Mark Darrah spent nearly a quarter century at BioWare in a career that saw him rise from a programmer on Baldur's Gate to the executive producer of the Dragon Age series. He left the studio at the end of 2020, shortly after which he launched his own YouTube channel, where he shares videos on everything ranging from old game swag to console certification processes and business models.
In his latest video, Darrah takes on the timeless topic of videogame piracy. Instead of arguing for (or against) a particular perspective, though, he suggests that we've all got it wrong to some extent. Publishers who claim massive losses to justify their DRM efforts assume that every pirated copy of a game is a lost full-price sale, but that's just not so, Darrah argues: Comparing it to police reports of the street value of drugs seized in raids, he says the calculations used to determine lost sales figures "exaggerates and expands the number well beyond what is realistic."
But pirates who claim their activities have no real impact on the business "are equally coming from a completely ludicrous place," Darrah continues. Games cost money to make, and while not all pirated copies of games represent lost sales, some definitely do—and while some pirates like to claim they're doing it to "boycott" a particular games, what publishers see in high rates of piracy isn't a protest, but sales that could have been made if only it had been able to prevent the piracy, presumably through the imposition of more effective DRM measures.
"If you're sitting there right now saying, 'Well, it's okay that I pirated this game because I never would've bought it,' then why don't you ask yourself this question: If you never would have purchased this game, why was it so important that you pirate it?" Darrah asks. "Why did you need to play it at all?"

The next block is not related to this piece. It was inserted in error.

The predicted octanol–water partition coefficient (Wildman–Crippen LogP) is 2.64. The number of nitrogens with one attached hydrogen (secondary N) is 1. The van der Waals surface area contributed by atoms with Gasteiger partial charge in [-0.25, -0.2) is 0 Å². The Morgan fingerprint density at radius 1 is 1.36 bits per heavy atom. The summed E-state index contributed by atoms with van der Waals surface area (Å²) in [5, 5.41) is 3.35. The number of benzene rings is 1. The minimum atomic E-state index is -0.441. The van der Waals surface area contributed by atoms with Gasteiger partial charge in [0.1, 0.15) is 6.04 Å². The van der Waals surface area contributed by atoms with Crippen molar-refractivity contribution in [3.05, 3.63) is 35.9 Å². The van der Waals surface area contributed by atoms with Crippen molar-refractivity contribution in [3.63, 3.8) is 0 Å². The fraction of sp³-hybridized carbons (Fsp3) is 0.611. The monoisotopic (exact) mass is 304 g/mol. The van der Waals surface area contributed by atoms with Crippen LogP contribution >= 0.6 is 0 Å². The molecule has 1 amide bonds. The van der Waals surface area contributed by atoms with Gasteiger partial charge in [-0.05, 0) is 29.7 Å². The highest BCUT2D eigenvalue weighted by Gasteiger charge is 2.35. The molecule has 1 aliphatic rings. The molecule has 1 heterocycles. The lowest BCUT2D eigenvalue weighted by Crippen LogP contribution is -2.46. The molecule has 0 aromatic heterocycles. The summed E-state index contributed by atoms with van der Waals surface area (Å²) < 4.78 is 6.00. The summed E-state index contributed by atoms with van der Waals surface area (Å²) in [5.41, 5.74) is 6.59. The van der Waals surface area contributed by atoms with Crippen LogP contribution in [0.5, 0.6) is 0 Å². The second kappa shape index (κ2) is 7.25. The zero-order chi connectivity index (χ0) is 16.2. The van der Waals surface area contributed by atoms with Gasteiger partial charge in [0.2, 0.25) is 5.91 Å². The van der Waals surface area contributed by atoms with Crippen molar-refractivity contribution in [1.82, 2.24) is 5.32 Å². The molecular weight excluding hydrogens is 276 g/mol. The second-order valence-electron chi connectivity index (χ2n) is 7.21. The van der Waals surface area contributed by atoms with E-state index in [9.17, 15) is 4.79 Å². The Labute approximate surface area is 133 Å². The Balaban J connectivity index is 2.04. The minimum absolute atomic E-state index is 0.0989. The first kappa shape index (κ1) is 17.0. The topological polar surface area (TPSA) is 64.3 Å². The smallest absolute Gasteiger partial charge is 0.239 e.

The situation is trickier in countries where games aren't available. Imports can be impractical, particularly for PC games, which often don't get a physical release. Piracy might appear to be the only option in such cases, but Darrah warned that it can be a "double-edged sword" in the long run: Potentially large markets like Russia are often overlooked by publishers because piracy is so rampant, which only helps make the piracy problem worse, further driving publishers away.
The only time Darrah considers piracy a legitimate option is when a game simply is not available anymore, anywhere: "It's hard for me to argue against that. You're not really taking money out of someone's hand because they were choosing no longer to even sell it to you."
Darrah concludes, not surprisingly, that the issue of piracy and its impact on the industry is not black and white, but various shades of grey. "I know you have a justification as to why your particularly piracy is okay," Darrah concludes. "I'm asking you to stop for a moment, double check that that's not just an excuse, and that your real reason for piracy isn't something else."
No judgment here, but it's worth bearing in mind that the moral and commercial aspects of piracy aren't the only hazards of illegally downloading games: Security researchers said earlier this month that pirated games helped spread a trojan that infected more than three million PCs and stole 1.2 terabytes of personal information.
Darrah's video arrived on the same day that Casey Hudson announced his new venture, Humanoid Studios, which naturally made me wonder if he was involved: He confirmed separately that he is not.
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Andy has been gaming on PCs from the very beginning, starting as a youngster with text adventures and primitive action games on a cassette-based TRS80. From there he graduated to the glory days of Sierra Online adventures and Microprose sims, ran a local BBS, learned how to build PCs, and developed a longstanding love of RPGs, immersive sims, and shooters. He began writing videogame news in 2007 for The Escapist and somehow managed to avoid getting fired until 2014, when he joined the storied ranks of PC Gamer. He covers all aspects of the industry, from new game announcements and patch notes to legal disputes, Twitch beefs, esports, and Henry Cavill. Lots of Henry Cavill.